>According to anthropologists (but what do they know?), 5.5 million
> years ago would be the sub-human race.
Let me point out something about the nature of the fossil record. I will
apply this to animal populations rather than mankind but the principles
are the same. When a new species arises it is believed that a small
isolated population was the only population involved in the change. Say
you have a small population of around 50 individuals who have crossed the
species barrier line. What would we expect to find?
Today when we find previously unreported species, they are usually few in
number and are immediately put on the endangered species list. The
assumption is that there used to be more of them but these are the last.
I have often wondered if what we are seeing, occassionally, is the first
members of a NEW species rather than the last of a DYING species.
Initially a new species might not be as well fit as the older, more
established populations but they still might be very capable of surviving
even if their reproductive success merely replenishes the 50 member
population. There is no rule that says that a new population MUST
suddenly take over the world. And there is no rule that says that the
first example of a new species must leave a record of itself in the rocks.
Now, how likely is it that a member of this small population will be
fossilized? If millions of bison covering the entire American plains and
subject to innumerable catastrophes, can disappear with only a few having
ever been fossilized, it is even less likely that the new population will
leave a record of itself. Only when the new species has spread out over
large areas is the chance for fossilization increased enough to say that
it is likely.
Thus a new population could remain hidden for millions of years without
being fossilized, especially if the rate of population growth was slow.
Do we see this pattern in the record? Yes. The first fossil caecilians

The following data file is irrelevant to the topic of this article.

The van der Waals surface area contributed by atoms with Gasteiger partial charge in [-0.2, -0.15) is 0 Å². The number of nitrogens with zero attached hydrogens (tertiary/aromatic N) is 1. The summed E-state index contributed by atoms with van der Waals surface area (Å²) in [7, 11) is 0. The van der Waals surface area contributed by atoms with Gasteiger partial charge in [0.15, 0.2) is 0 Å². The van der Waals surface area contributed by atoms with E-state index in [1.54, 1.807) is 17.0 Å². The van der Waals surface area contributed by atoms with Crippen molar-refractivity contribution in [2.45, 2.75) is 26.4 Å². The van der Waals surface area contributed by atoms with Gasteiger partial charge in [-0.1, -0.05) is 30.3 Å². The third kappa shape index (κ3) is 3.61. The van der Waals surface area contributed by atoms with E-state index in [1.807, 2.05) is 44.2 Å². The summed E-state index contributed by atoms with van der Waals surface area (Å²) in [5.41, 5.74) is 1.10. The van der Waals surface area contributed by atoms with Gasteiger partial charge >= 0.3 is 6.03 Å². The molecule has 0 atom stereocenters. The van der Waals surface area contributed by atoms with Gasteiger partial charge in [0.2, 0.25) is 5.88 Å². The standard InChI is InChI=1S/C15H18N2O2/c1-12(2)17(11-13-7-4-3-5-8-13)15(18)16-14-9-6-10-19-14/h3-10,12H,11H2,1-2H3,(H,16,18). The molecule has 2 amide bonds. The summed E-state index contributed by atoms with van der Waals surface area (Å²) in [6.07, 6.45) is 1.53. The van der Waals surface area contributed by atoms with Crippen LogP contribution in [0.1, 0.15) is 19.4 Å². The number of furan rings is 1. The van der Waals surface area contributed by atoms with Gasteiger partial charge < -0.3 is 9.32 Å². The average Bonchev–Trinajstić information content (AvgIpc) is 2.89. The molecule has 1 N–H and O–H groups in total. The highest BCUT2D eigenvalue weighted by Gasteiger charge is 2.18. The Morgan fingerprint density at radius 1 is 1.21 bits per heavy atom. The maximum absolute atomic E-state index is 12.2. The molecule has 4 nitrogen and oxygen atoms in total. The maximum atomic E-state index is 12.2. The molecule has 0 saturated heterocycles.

occur 80 million years before the second occurrence of caecilians in the
fossil record. These amphibians were on the earth all that time but left
no record of themselves that we have found.(~"Rare Fossils of Enigmatic
Amphibian," Science News, 138, Oct. 27, 1990, p. 270.) Tariers have a 30
million year gap in their fossil record between the first and second
occurrence. They lived on earth but due to their limited distribution
they didn't leave a record.
What does this have to do with mankind? It means that a small, slow
growing population of humans could have lived on earth for millions of
years and never leave a trace. Only when they became widespread enough
were they subject to enough depositional catastrophes to have a decent
chance to be fossilized. This would be especially true if they lived in
the rainforest. Bones decay within a year in rainforest environments.
Because of this the earliest fossil of a chimpanzee is around 400 years
old. This is why the nearly simultaneous appearance of Homo erectus in
Georgia SSR, Java and Africa circa 1.7 myr ago implies a long, presently
recordless pre-history for them. How long, I don't know. But one rule is
supreme in historical sciences: "Absence of Evidence is not Evidence of
Absence." Your objection falls into this category.
> All I can tell you is that the entire sequence
> of events from Adam through the tower of Babel makes the most sense, is
> the least confusing, and is partially corroborated when taken in a local
>and recent context.
Have you solved the physics problem with your flood scenario? At 2 miles
an hour Noah would be washed into the Persian Gulf in a week. And if you
continue to insist that Noah landed in Turkey, have you figured out how to
make the ark float uphill against the current? This part of your scenario
makes no sense in the setting where you place the flood. Last time we
discussed this, you were content to let the Bible be totally wrong.
Foundation,Fall and Flood